A Los Angeles Times Holiday Gift-Giving Pick
An Amazon Best Cookbook & Food Writing Book of the Year Strawberry jam. Pickled beets. Homegrown tomatoes. Read more...
A Los Angeles Times Holiday Gift-Giving Pick
An Amazon Best Cookbook & Food Writing Book of the Year Strawberry jam. Pickled beets. Homegrown tomatoes. These are the tastes of Kevin West's Southern childhood, and they are the tastes that inspired him to "save the season," as he traveled from the citrus groves of Southern California to the cranberry bogs of Massachusetts and everywhere in between, chronicling America's rich preserving traditions. Here, West presents his findings: 220 recipes for sweet and savory jams, pickles, cordials, cocktails, candies, and more; plus 300 full-color photographs. From Classic Apricot Jam to Green Tomato Chutney; from Pickled Asparagus with Tarragon and Green Garlic to Scotch Marmalade, Saving the Season is the ultimate guide for cooks -- from the novice to the professional -- and the only book you need to save (and savor) the season throughout the entire year.
- ISBN-13: 9780307599483
- ISBN-10: 0307599485
- Publisher: Knopf Publishing Group
- Publish Date: June 2013
- Page Count: 544
- Dimensions: 9.43 x 7.57 x 1.3 inches
- Shipping Weight: 3.5 pounds
The art of home canning
Kevin West lives in L.A.; he’s not a farmer or a gardener. But he is an aficionado of local farmer’s markets and farm stands who found himself frustrated by the fleeting nature of nature’s abundance. When he set out to capture the fabulous essence of each season by preserving it, he realized he was returning to his East Tennessee roots and childhood memories. A blog followed and, now, Saving the Season: A Cook’s Guide to Home Canning, Pickling, and Preserving, a complete companion to mastering the art of putting up and putting by—making sweet preserves with fruit and savory preserves with vegetables, and using simple techniques for drying, freezing and storing seasonal produce. The recipes (more than 220) are, of course, organized by season, and accompanied by stories (preserver extraordinaire West is also a gifted Southern storyteller) and essays that entertain, educate and take you into the cuisine and culture of food preservation. Look no further: This is the only preserving book you need for this season and all that follow.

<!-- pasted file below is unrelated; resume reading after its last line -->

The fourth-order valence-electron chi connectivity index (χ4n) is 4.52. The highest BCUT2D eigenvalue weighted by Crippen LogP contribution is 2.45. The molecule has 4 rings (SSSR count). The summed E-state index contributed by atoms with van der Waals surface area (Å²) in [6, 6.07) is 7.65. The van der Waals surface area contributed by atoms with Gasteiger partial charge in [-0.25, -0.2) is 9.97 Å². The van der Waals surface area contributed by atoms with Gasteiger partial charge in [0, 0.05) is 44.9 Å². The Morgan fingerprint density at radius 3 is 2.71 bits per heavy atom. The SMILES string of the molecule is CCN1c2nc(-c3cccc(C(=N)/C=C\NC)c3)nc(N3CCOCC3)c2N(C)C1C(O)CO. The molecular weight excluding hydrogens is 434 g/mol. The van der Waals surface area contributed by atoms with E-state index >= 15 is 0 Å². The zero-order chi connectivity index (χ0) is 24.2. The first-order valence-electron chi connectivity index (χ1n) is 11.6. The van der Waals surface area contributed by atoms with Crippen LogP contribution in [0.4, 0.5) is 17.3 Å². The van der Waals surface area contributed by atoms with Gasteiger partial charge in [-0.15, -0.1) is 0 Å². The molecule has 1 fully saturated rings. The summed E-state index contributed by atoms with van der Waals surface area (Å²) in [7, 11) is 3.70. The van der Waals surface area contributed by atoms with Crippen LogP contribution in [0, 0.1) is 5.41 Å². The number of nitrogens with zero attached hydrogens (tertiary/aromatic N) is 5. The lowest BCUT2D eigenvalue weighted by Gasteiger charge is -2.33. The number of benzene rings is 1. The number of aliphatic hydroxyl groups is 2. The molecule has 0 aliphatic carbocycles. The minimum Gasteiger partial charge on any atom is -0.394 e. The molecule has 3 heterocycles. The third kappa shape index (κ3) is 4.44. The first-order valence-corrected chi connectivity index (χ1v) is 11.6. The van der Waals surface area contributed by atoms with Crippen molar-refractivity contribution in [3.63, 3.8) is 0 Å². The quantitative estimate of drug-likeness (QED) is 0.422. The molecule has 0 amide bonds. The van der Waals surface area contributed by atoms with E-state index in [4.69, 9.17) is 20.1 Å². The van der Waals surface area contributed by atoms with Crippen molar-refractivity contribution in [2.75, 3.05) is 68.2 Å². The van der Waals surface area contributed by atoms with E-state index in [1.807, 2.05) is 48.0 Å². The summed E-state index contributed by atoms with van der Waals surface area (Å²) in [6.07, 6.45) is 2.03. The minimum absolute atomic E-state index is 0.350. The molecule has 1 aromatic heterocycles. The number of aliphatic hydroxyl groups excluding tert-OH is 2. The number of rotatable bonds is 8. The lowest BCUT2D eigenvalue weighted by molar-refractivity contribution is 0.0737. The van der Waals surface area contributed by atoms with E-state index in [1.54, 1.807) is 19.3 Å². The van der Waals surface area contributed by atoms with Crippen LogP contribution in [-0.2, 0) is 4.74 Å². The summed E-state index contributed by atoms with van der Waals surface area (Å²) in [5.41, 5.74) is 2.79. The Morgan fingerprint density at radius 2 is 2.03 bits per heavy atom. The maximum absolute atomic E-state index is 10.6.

THE FOOD OF A FREE SPIRIT
Jane Coxwell is Diane von Furstenberg’s personal chef and spends most of her time on the big, beautiful yacht that von Furstenberg and Barry Diller own, creating light, lively, luscious meals as they cruise the world. So it’s no surprise that her food has been inspired by her travels to Southeast Asia, New Zealand, Australia, Papua New Guinea, French Polynesia, the Caribbean, the Mediterranean, Central America and her homeland, South Africa. Coxwell is a free spirit whose zest for the world and its food is truly infectious, and in Fresh Happy Tasty: An Adventure in 100 Recipes, her debut cookbook, lavishly illustrated with full-color photos, she shares her fresh, low-key approach to cooking, with memories and experiences included. Good header notes and fully fleshed-out instructions enable landlubbers like us to join Coxwell in turning out a mélange of morning mueslis, standout soups, salads, seafood, sauces and sides, plus great grain dishes and masterful mains like Cilantro Fish, Lamb and Quinoa Koftas and Cape Malay Lamb Curry, all in our own landlocked galleys.
TOP PICK IN COOKBOOKS
Noted omnivore Hugh Fearnley-Whittingstall seems to have taken to heart Michael Pollan’s admonition to “Eat food. Not too much. Mostly plants.” Well, I’m not sure about the not-too-much part, because River Cottage Veg, his new paean to vegetables, is big, beautiful and so bountiful that it’s not going to encourage moderation. Just looking at the luscious full-color photos is enough to make a committed carnivore morph into an advocate of the mostly veggie approach to everyday eating. His 200 recipes take you from multilayered, multifaceted mains, such as Kale and Mushroom Lasagna and Sweet Potato and Peanut Gratin, to hearty salads, hefty soups—try the summery Cucumber and Lettuce Vichyssoise—and super suppers that come right off the pantry shelf; from pasta-, rice- and grain-based dinner winners, to a superb sampling of small plates à la meze and tapas—like marinated Zucchini and Mozzarella—to a bonanza of roasted, grilled and broiled centerpieces and sides. His approach is practical and practiced, his enthusiasm boundless and inspiring. Vegging out has just taken on a new and delicious meaning.